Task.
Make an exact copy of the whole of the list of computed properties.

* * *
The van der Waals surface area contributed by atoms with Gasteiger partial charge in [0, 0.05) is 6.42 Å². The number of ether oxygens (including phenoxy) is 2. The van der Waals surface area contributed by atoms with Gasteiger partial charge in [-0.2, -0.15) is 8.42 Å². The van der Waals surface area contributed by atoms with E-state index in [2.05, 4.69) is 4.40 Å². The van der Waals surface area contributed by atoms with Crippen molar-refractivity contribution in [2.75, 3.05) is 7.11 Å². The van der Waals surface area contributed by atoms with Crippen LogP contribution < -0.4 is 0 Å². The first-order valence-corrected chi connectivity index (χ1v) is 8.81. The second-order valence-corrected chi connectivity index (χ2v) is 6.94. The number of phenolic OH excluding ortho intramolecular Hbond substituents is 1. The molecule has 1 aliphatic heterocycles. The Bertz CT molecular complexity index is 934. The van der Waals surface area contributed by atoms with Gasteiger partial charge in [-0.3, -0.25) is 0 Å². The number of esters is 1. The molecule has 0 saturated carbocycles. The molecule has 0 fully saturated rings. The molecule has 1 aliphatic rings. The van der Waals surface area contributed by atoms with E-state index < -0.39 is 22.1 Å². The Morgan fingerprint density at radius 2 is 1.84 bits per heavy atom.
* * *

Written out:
The van der Waals surface area contributed by atoms with Gasteiger partial charge in [0, 0.05) is 6.42 Å². The number of ether oxygens (including phenoxy) is 2. The van der Waals surface area contributed by atoms with Gasteiger partial charge in [-0.2, -0.15) is 8.42 Å². The van der Waals surface area contributed by atoms with E-state index in [2.05, 4.69) is 4.40 Å². The van der Waals surface area contributed by atoms with Crippen molar-refractivity contribution in [2.75, 3.05) is 7.11 Å². The van der Waals surface area contributed by atoms with Crippen LogP contribution < -0.4 is 0 Å². The first-order valence-corrected chi connectivity index (χ1v) is 8.81. The second-order valence-corrected chi connectivity index (χ2v) is 6.94. The number of phenolic OH excluding ortho intramolecular Hbond substituents is 1. The molecule has 1 aliphatic heterocycles. The Bertz CT molecular complexity index is 934. The van der Waals surface area contributed by atoms with Gasteiger partial charge in [-0.3, -0.25) is 0 Å². The number of esters is 1. The molecule has 0 saturated carbocycles. The molecule has 0 fully saturated rings. The molecule has 1 aliphatic rings. The van der Waals surface area contributed by atoms with E-state index < -0.39 is 22.1 Å². The Morgan fingerprint density at radius 2 is 1.84 bits per heavy atom.